I was going to push through and finish Brightly Woven, but in the end I realised I truly didn't care about these characters and their story. I have yeI was going to push through and finish Brightly Woven, but in the end I realised I truly didn't care about these characters and their story. I have yet to find a recent YA fantasy book that I enjoy, and Brightly Woven has confirmed once again that the genre simply does not work for me. The world building is too light, the story run-of-the-mill, and the characters lack depth and complexity. The 150-ish pages I read felt like one long chain of random events that did not seem all that related to the main conflict. ...more
Monstrous isn't a bad book, but it's not one I enjoy. The writing is strangely complex even though the target audience is middle gradDNF at 120 pages.
Monstrous isn't a bad book, but it's not one I enjoy. The writing is strangely complex even though the target audience is middle grade. I don't believe in dumbing down writing for kids, but when even adults don't recognise the word, it's simply not the right word. It doesn't help that I just know what's going to happen, and it's taking the story too long to get there. There was too much romance, the writing was too awkward, and the story was lacking.
Some quotes from my ARC (which are subject to change in the final version):
Still, my growing uneasiness about the palace does not abate. That strange vision with its disconcerting familiarity has only made it worse.
Guilt calcified into a hard point in my stomach.
The boy steps out of the alley not ten feet from me, closing the gap further. My breath stutters as though a lump prevents it from passing. Is this a normal reaction for a girl surprised by a boy? Everything in me screams it is.
Before I can think better of it, my hand traces the line of his jaw. I want to commit every facet of his face to memory.
Remember, this is supposed to be middle grade fiction, not YA or an adult romance. The language simply does not fit....more
Unlovely is not a bad book, but it never came to life for me. We have a small-town setting with a rather backward mentality, and a prestigiDNF at 30%.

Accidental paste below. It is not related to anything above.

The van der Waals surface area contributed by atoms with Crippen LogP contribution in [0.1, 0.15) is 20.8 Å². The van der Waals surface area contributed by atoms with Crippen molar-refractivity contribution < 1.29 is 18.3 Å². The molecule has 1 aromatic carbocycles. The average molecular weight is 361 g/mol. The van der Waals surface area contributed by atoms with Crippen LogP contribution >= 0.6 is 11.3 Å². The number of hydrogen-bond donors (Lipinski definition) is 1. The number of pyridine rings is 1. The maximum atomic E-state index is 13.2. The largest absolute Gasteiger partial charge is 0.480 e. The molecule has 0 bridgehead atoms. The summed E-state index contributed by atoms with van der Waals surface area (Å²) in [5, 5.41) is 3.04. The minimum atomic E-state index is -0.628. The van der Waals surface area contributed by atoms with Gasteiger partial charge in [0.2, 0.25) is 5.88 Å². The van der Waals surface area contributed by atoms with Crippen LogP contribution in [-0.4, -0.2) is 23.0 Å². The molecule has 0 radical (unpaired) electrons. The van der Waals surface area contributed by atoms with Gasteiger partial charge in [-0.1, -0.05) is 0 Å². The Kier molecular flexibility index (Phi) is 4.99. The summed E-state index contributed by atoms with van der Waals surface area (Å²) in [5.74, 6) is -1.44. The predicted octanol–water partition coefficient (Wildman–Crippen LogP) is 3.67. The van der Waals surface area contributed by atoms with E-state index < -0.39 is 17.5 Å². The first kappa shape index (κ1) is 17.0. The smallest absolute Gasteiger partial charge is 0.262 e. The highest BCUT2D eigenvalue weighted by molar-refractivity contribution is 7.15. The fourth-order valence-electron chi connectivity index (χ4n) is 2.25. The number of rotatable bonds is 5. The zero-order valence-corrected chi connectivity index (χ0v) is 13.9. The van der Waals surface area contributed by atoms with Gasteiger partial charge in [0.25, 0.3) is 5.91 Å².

Unlovely is not a bad book, but it never came to life for me. We have a small-town setting with a rather backward mentality, and a prestigious ballet school on the cliffs close to it. The characters seem to be defined by their role rather than any personality of themselves. The village people think the ballet people are greedy arrogant bastards, and the ballet people don't even give the village people a glance. The stereotypes were tiring.
What irked me is how the ballerinas are described - sure, as a ballarina, you're probably not obese. But the constant glorifying of their "willowy" and "tiny" figures, and their small bony hands holding great strength, grated on my nerves. Maybe in the super-high international ballets you're still required to be near-anorexic, but in many professional ballets the women are of a normal, healthy figure.
I didn't read far enough for something particularly thrilling to happen, so I can't say anything about the plot....more
Gross and mean. I don't like reading about monsters just minding their own business and some dude chopping its wings off so it slowly and painfully blGross and mean. I don't like reading about monsters just minding their own business and some dude chopping its wings off so it slowly and painfully bleeds to death. I'm not for hunting for sport, and How to Bag a Jabberwock is exactly that, only fantasy style....more
After reading Mansfield Park with some other bloggers, we thought it would be fun to read a modern YA retelling of Mansfield Park, The Trouble with FlAfter reading Mansfield Park with some other bloggers, we thought it would be fun to read a modern YA retelling of Mansfield Park, The Trouble with Flirting.
Sadly, this show again why I don't read YA contemporary. I'm sure there are great contemporary books out there - but usually I can't stand the main character. If the biggest problem in your life is what shirt to wear to school, I just can't relate to you, even though at nineteen I'm still fairly close to the intended audience for these books.